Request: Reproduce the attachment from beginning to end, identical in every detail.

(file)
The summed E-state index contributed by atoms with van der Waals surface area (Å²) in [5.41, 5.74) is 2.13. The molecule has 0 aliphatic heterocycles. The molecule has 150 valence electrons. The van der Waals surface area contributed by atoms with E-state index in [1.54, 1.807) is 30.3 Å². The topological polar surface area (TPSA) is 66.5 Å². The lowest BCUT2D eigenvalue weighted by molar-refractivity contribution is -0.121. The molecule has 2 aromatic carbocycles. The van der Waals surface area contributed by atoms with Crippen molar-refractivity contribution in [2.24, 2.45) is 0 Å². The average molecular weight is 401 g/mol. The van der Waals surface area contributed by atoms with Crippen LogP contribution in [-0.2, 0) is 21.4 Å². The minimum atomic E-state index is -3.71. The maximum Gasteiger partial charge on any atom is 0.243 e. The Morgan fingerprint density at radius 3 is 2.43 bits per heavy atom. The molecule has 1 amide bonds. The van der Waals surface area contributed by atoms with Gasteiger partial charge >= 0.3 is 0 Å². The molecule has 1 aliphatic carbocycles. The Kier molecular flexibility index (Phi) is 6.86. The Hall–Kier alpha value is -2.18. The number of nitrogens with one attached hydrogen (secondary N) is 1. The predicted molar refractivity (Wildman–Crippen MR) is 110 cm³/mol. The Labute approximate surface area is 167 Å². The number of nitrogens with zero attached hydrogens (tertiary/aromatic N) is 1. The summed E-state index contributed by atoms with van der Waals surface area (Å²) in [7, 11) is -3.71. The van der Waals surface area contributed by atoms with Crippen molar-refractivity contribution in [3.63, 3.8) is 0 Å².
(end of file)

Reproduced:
The summed E-state index contributed by atoms with van der Waals surface area (Å²) in [5.41, 5.74) is 2.13. The molecule has 0 aliphatic heterocycles. The molecule has 150 valence electrons. The van der Waals surface area contributed by atoms with E-state index in [1.54, 1.807) is 30.3 Å². The topological polar surface area (TPSA) is 66.5 Å². The lowest BCUT2D eigenvalue weighted by molar-refractivity contribution is -0.121. The molecule has 2 aromatic carbocycles. The van der Waals surface area contributed by atoms with Crippen molar-refractivity contribution in [2.24, 2.45) is 0 Å². The average molecular weight is 401 g/mol. The van der Waals surface area contributed by atoms with Crippen LogP contribution in [-0.2, 0) is 21.4 Å². The minimum atomic E-state index is -3.71. The maximum Gasteiger partial charge on any atom is 0.243 e. The Morgan fingerprint density at radius 3 is 2.43 bits per heavy atom. The molecule has 1 amide bonds. The van der Waals surface area contributed by atoms with Gasteiger partial charge >= 0.3 is 0 Å². The molecule has 1 aliphatic carbocycles. The Kier molecular flexibility index (Phi) is 6.86. The Hall–Kier alpha value is -2.18. The number of nitrogens with one attached hydrogen (secondary N) is 1. The predicted molar refractivity (Wildman–Crippen MR) is 110 cm³/mol. The Labute approximate surface area is 167 Å². The number of nitrogens with zero attached hydrogens (tertiary/aromatic N) is 1. The summed E-state index contributed by atoms with van der Waals surface area (Å²) in [7, 11) is -3.71. The van der Waals surface area contributed by atoms with Crippen molar-refractivity contribution in [3.63, 3.8) is 0 Å².